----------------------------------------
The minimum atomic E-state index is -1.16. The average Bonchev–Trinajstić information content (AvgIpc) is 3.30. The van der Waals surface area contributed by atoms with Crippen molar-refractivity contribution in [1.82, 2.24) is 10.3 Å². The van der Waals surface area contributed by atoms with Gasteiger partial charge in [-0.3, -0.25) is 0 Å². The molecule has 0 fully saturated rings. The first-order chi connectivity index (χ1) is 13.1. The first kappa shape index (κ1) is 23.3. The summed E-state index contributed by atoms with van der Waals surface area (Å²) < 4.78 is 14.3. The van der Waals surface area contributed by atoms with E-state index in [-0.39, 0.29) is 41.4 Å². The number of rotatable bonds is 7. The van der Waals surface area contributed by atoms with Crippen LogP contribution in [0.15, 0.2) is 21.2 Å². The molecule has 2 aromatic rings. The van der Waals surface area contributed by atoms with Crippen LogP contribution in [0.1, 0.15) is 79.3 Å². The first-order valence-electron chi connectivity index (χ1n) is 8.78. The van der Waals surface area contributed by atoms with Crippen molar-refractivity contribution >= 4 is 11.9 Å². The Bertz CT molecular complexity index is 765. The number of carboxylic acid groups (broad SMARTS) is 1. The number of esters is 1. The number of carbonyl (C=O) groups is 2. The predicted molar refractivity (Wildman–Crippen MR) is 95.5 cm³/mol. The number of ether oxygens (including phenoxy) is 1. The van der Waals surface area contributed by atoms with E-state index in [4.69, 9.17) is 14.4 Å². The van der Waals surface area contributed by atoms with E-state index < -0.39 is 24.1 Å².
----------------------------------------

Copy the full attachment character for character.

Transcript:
The minimum atomic E-state index is -1.16. The average Bonchev–Trinajstić information content (AvgIpc) is 3.30. The van der Waals surface area contributed by atoms with Crippen molar-refractivity contribution in [1.82, 2.24) is 10.3 Å². The van der Waals surface area contributed by atoms with Gasteiger partial charge in [-0.3, -0.25) is 0 Å². The molecule has 0 fully saturated rings. The first-order chi connectivity index (χ1) is 13.1. The first kappa shape index (κ1) is 23.3. The summed E-state index contributed by atoms with van der Waals surface area (Å²) < 4.78 is 14.3. The van der Waals surface area contributed by atoms with E-state index in [-0.39, 0.29) is 41.4 Å². The number of rotatable bonds is 7. The van der Waals surface area contributed by atoms with Crippen LogP contribution in [0.15, 0.2) is 21.2 Å². The molecule has 2 aromatic rings. The van der Waals surface area contributed by atoms with Crippen LogP contribution in [0.1, 0.15) is 79.3 Å². The first-order valence-electron chi connectivity index (χ1n) is 8.78. The van der Waals surface area contributed by atoms with Crippen molar-refractivity contribution >= 4 is 11.9 Å². The Bertz CT molecular complexity index is 765. The number of carboxylic acid groups (broad SMARTS) is 1. The number of esters is 1. The number of carbonyl (C=O) groups is 2. The predicted molar refractivity (Wildman–Crippen MR) is 95.5 cm³/mol. The number of ether oxygens (including phenoxy) is 1. The van der Waals surface area contributed by atoms with E-state index in [4.69, 9.17) is 14.4 Å². The van der Waals surface area contributed by atoms with E-state index < -0.39 is 24.1 Å².